School Partnership’s YUTeach Fellowships Provide Mentoring and Support for Young Educators in Jewish Day Schools Across the Country
As part of its mission to bolster the Jewish day school movement, the Institute for University-School Partnership at Yeshiva University once again placed recent college graduates in communities across North America to begin their careers as educators.
With support from the Legacy Heritage Fund Limited, 17 young teachers will participate in the Legacy Heritage Teacher Training Fellowship, a two-year program that provides fellows with support and mentorship within their host school, in addition to conferences, webinars and check-ins with staff at the Azrieli Graduate School of Jewish Education and Administration throughout the academic year. Over three summers, teaching fellows will also earn a master of science in education at Azrieli through a full-tuition scholarship.
Three additional teachers will be sponsored through the GiveBack Fellowship, a program that identifies dynamic graduates to assist with student activities, observe classroom teachers and provide support in other aspects of school programming. These fellows will also participate in a summer training session at Azrieli, receive close mentoring at their host school and attend conferences and monthly webinars relating to Jewish education.
The YUTeach Fellowships—comprised of the Legacy Heritage Teacher Training and GiveBack programs—provide “much more than a placement in a school for an aspiring teacher,” said Scott J. Goldberg, PhD, director of the YU School Partnership. “They offer a supportive structure in which to grow as a new teacher and a transformative experience for the students who are inspired by these young energetic educators. Schools asked us to get them teachers, and we’ve sent them much more.”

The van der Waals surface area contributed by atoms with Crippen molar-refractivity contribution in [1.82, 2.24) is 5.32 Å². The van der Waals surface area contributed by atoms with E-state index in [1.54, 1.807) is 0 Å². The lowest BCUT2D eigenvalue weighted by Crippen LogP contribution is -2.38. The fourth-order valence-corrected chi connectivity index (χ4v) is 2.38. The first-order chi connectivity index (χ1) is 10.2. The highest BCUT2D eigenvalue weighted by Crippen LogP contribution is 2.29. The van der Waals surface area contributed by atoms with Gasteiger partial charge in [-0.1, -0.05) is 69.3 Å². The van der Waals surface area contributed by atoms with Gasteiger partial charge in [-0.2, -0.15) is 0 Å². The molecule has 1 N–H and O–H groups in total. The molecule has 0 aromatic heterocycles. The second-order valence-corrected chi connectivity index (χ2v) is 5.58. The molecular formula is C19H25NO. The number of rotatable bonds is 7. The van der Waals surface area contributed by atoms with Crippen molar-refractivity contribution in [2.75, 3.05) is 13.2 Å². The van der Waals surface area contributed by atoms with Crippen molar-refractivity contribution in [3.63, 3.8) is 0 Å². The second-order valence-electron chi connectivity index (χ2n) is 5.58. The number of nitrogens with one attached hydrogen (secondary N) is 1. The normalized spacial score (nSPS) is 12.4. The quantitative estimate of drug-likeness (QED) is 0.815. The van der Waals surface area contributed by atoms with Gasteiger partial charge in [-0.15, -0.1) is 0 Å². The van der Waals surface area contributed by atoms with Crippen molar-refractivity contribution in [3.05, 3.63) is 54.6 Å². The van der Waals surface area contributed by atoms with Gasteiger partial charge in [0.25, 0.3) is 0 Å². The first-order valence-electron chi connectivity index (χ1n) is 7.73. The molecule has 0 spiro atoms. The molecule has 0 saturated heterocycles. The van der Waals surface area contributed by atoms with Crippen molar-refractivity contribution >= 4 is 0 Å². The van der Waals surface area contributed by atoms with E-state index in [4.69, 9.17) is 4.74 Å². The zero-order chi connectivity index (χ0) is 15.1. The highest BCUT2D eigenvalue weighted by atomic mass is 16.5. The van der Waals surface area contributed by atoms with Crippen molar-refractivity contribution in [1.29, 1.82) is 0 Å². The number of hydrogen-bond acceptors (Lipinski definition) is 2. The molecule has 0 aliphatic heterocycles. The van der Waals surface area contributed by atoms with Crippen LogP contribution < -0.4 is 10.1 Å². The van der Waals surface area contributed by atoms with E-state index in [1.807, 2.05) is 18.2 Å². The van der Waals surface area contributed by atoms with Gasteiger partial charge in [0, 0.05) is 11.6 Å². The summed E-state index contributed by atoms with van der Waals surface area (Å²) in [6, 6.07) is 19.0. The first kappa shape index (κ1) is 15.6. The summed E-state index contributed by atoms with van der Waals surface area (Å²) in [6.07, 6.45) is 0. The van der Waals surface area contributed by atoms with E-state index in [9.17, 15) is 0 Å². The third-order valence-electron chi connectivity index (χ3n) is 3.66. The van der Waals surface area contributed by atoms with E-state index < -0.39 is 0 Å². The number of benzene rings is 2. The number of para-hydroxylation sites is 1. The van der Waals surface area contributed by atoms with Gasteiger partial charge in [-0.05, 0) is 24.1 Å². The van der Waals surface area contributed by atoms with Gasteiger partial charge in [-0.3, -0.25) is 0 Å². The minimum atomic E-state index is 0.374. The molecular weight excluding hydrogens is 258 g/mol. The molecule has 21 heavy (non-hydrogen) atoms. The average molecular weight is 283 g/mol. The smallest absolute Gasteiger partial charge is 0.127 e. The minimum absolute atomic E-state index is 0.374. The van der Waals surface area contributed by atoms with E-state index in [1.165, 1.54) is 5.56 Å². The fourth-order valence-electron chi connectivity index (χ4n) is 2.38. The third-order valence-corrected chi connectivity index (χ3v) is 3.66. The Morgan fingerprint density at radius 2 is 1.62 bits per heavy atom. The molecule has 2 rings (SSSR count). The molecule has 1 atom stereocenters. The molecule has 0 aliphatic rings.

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“The fellowship seemed like an ideal entry into teaching because of the structure and the guidance it provided, in addition to the network and the courses at Azrieli,” said Raffi Rosenzweig, a Legacy Heritage Fellow who taught chumash and Jewish History at Dallas’s Yavneh Academy for the past two years. “As someone who had always enjoyed informal education but had no experience in a formal setting, I was hesitant at first to make the switch. That first summer before I started teaching I was in class at Azrieli and got that kind of professional training before I started, which helped me learn about the best practices in the field and how to implement them.”
Aryeh Wasserman, a first-year Legacy Heritage teacher fellow who will lead gemara classes at Kohelet Yeshiva High School in Philadelphia, appreciated the program’s support in placing young teachers in their first positions. “When an institution like YU recommends you, it gives these teachers who want to make a difference and have the desire to grow into great teachers the chance to do so while we’re still young,” said Wasserman. “The fellowship really supports a culture of young, innovative teachers who want to bring their excitement to Jewish youth.”
That excitement is shared by the schools. “Having a fellow means everything to us because we are constantly looking for new talent,” said Raizy Wilk, a teacher and administrator at Maimonides Academy in Los Angeles who will be mentoring Rabbi Ouriel Hazan and Malka Nutkiewicz, two fellows at her school this year. “We want teachers who understand where our students are coming from emotionally, psychologically and religiously and who are dedicated to becoming the best professionals they can be and that’s what YU looks for in a fellowship candidate. By partnering with YU, we provide the most exciting and innovative experience for our students.”
The Legacy Heritage Teacher Training and GiveBack Fellowships are open to students from all colleges. Visit the YU School Partnership’s Web site at www.yu.edu/azrieli/schoolpartnership for more information or to apply.